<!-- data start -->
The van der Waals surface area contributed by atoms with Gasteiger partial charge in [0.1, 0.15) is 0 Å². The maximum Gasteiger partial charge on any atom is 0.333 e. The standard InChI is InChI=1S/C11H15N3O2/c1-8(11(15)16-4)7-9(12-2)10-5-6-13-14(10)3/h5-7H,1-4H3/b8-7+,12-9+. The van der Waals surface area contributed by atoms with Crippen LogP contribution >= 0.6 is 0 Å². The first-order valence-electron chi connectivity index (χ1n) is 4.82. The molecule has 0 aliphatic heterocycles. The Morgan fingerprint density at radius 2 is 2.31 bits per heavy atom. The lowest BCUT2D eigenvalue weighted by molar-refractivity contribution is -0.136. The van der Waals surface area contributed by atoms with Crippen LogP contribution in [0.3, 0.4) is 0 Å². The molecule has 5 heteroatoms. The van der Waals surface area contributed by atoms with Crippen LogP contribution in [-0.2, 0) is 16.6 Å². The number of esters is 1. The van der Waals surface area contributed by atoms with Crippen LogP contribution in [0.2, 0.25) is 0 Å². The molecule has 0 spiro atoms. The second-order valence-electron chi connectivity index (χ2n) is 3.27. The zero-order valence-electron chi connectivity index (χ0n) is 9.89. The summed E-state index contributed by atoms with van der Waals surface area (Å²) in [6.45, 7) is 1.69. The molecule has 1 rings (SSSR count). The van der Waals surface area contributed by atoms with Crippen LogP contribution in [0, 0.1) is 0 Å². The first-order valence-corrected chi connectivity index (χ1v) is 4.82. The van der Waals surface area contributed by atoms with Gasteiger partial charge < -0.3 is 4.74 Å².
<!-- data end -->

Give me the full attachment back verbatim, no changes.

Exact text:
The van der Waals surface area contributed by atoms with Gasteiger partial charge in [0.1, 0.15) is 0 Å². The maximum Gasteiger partial charge on any atom is 0.333 e. The standard InChI is InChI=1S/C11H15N3O2/c1-8(11(15)16-4)7-9(12-2)10-5-6-13-14(10)3/h5-7H,1-4H3/b8-7+,12-9+. The van der Waals surface area contributed by atoms with Crippen LogP contribution >= 0.6 is 0 Å². The first-order valence-electron chi connectivity index (χ1n) is 4.82. The molecule has 0 aliphatic heterocycles. The Morgan fingerprint density at radius 2 is 2.31 bits per heavy atom. The lowest BCUT2D eigenvalue weighted by molar-refractivity contribution is -0.136. The van der Waals surface area contributed by atoms with Crippen LogP contribution in [0.3, 0.4) is 0 Å². The molecule has 5 heteroatoms. The van der Waals surface area contributed by atoms with Crippen LogP contribution in [-0.2, 0) is 16.6 Å². The number of esters is 1. The van der Waals surface area contributed by atoms with Crippen LogP contribution in [0.2, 0.25) is 0 Å². The molecule has 0 spiro atoms. The second-order valence-electron chi connectivity index (χ2n) is 3.27. The zero-order valence-electron chi connectivity index (χ0n) is 9.89. The summed E-state index contributed by atoms with van der Waals surface area (Å²) in [6.45, 7) is 1.69. The molecule has 1 rings (SSSR count). The van der Waals surface area contributed by atoms with Crippen LogP contribution in [0, 0.1) is 0 Å². The first-order valence-corrected chi connectivity index (χ1v) is 4.82. The van der Waals surface area contributed by atoms with Gasteiger partial charge < -0.3 is 4.74 Å².